Most of us have probably heard of macro-nutrients. But what exactly are they, what are the different types, and which ones are most important?  Keep reading to find out the answers to these questions and more!


Most diet plans – whether for weight loss, a food allergy, health or ethical concerns, tend to over-emphasize the importance of macro-nutrients and under-emphasize micro-nutrients. While it is important to ensure that you consume adequate amounts of each macro-nutrient, doing so is easily achieved for most people by eating a varied diet with an appropriate overall caloric intake.  Take a look at the chart: Macro-Nutrients.

What’s more important for many people is taking care to evenly distribute their nutrient intake throughout the day.  In particular, limiting the quantity of protein and/or fat eaten in one sitting can improve digestion and help reduce stomach upset.

Very dense protein sources, especially those that are also high in saturated fat, are extremely difficult to digest. This is yet ANOTHER reason to avoid meat and other animal products. You may also find that eating a lot of fat at a single meal causes digestive problems or just a general feeling of heaviness, or that you feel better by avoiding certain sources of fat.

The three macronutrients all have their own specific roles and functions in the body and supply us with calories or energy. For this reason, the body requires these nutrients in relatively large amounts to grow, develop, repair and feel good!

Each macronutrient is almost always found in every item of food, whether a raw or lightly steamed vegetable; the only difference is how the macronutrients are balanced. As an example, the nutritional composition of an avocado is generally made up of 75% (good) fats, 20% carbohydrates and 5% protein, therefore this is clearly a fat-based food. On the other hand a banana consists of 95% carbohydrates, with only small amounts of protein and fats.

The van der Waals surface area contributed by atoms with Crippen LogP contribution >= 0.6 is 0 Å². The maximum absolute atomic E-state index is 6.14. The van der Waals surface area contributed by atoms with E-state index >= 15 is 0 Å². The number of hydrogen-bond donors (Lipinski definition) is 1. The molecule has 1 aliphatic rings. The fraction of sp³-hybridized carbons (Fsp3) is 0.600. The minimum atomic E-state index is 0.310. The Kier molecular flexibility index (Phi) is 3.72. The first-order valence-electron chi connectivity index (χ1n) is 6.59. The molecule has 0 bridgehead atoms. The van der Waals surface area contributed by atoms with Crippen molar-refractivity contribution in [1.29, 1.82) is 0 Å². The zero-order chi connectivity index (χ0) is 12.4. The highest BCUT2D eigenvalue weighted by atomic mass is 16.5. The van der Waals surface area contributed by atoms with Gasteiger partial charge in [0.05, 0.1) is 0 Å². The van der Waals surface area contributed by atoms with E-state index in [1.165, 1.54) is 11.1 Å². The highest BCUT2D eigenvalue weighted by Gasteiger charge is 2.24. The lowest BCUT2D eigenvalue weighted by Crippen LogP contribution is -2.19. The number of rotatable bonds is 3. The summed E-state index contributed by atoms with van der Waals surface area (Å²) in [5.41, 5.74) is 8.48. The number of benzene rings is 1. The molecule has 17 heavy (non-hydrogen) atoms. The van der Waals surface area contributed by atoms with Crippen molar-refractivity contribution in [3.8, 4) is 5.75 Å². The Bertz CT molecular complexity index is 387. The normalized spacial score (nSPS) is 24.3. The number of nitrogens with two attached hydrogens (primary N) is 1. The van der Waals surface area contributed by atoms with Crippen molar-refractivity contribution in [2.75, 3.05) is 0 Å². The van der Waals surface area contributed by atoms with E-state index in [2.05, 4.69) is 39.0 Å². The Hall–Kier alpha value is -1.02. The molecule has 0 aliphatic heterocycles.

The trick is to understand how each macronutrient plays a different role in the body and tailor your diet accordingly!


Don’t be scared of fats! Fats are an essential part of a healthy diet and should account for about 15-20% what you consume. They help by improving brain development, overall cell functioning, protecting the body’s organs and even helping you absorb vitamins found in foods.

Some examples of healthy fats:    Almonds, walnuts, seeds (pumpkin, chia), olives, avocados.

For more information on healthy fats visit our FOOD FOR LIFE: Fats & Omegas page


Protein is essential for repairing and regenerating body tissues and cells, a healthy functioning immune system and manufacturing hormones. This wouldn’t be possible without amino acids, which are found in protein-based foods. In total there are 20 types of amino acids,  9 of which are ‘essential’ and can only be found in certain foods.

Good sources of protein: Beans, pulses and legumes, seeds (hemp, chia, flax), nuts (unsalted), quinoa, avocado, beets, raw greens (kale, spinach).

For more information on healthy protein visit our FOOD FOR LIFE: Protein page


Carbohydrates are comprised of small chains of sugar which the digestive body breaks down into glucose to use as the body’s primarily energy source and therefore need to make up around 45-65% of a diet. 

Carbohydrates to choose: Apples, bananas, cauliflower, carrots, oats, brown rice, millet, quinoa, chickpeas, kidney beans.

 For more information on carbohydrates visit our FOOD FOR LIFE: Whole Grains & Cereals page


The importance of eating a well-balanced diet – selecting foods from the Four Food Groups as well as Eating From The Rainbow, cannot be stressed enough.  There is no need to count calories, provided you are eating the recommended daily amounts as per our DBM Food Plate & Pyramid and eating a diverse range of Whole Food Plant-Based foods.

Remember to begin immediately with the removal of foods that contribute to poor health and try our EAT TO LIVE program for some recipe ideas.